White Men Feel Excluded From D&I — Is That A Problem?
Ironic as it may sound, a new study has found that white men are feeling left out when it comes to diversity and inclusion.
While you could chalk this up to white fragility/fragile masculinity and leave it at that, it would be counterproductive. As the study points out, white men hold 40% of leadership positions at companies; without their support, D&I initiatives are less likely to succeed and the burden for change is placed unfairly on women and people of color.
To that end, the White Men's Leadership Study set out to analyze and improve the effectiveness of white men as they integrate D&I initiatives into their leadership work. The study was spearheaded by White Men Full Diversity Partners, which explains, "When companies engage white males alongside their peers from different backgrounds, marginalized groups are freed from the exhausting work of coaching white men to understand their world. Most white men want to help. They just don't know how."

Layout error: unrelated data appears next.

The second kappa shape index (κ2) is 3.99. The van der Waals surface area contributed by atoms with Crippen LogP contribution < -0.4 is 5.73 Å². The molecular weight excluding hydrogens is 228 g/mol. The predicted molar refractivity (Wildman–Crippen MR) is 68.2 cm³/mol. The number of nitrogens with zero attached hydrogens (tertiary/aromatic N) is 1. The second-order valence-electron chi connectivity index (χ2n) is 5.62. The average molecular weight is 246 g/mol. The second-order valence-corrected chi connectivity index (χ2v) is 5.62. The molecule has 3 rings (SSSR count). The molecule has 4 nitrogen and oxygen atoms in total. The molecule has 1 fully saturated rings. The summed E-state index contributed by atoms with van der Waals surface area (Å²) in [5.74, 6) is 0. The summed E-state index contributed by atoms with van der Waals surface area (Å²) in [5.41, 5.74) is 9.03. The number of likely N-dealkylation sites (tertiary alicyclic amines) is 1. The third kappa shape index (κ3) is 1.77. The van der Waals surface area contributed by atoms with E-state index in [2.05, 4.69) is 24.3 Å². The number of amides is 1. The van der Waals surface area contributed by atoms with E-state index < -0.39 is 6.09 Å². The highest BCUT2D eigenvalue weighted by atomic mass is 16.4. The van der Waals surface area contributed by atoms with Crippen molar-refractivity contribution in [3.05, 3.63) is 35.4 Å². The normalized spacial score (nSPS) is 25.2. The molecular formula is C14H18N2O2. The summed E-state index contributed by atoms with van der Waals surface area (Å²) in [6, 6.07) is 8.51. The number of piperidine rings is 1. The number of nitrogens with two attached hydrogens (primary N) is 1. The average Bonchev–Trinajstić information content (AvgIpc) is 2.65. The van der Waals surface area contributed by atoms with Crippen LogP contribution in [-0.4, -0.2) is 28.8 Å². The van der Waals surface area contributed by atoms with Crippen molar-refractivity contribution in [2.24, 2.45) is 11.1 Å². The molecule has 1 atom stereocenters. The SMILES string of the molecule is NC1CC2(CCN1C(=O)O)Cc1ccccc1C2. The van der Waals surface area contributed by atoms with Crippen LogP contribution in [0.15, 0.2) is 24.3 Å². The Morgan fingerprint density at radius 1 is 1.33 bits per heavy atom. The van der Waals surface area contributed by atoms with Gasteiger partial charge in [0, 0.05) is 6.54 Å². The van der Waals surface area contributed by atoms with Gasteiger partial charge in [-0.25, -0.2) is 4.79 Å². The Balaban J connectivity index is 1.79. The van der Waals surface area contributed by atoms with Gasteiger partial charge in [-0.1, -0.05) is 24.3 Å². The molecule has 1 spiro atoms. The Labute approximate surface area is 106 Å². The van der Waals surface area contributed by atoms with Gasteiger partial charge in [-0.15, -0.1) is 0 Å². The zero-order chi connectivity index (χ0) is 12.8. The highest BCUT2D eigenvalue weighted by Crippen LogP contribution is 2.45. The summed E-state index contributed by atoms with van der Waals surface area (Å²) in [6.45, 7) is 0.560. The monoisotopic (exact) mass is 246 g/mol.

As Diversity & Inclusion Consultant Lily Zheng states in her recent Harvard Business Review article reviewing the study, "The single biggest challenge to engaging in D&I efforts — as noted by almost 70% of white men surveyed — is knowing whether they are 'wanted.'"
Study participants' responded to the question, "When white men in your company find it difficult to lead through diversity, their difficulty is due to..."
Read a summary of the findings here and tell us what you think in the comments:
- How can white men be allies to D&I efforts?
- And who should be responsible–if anyone–for convincing them that it's a dialogue they need to participate in?
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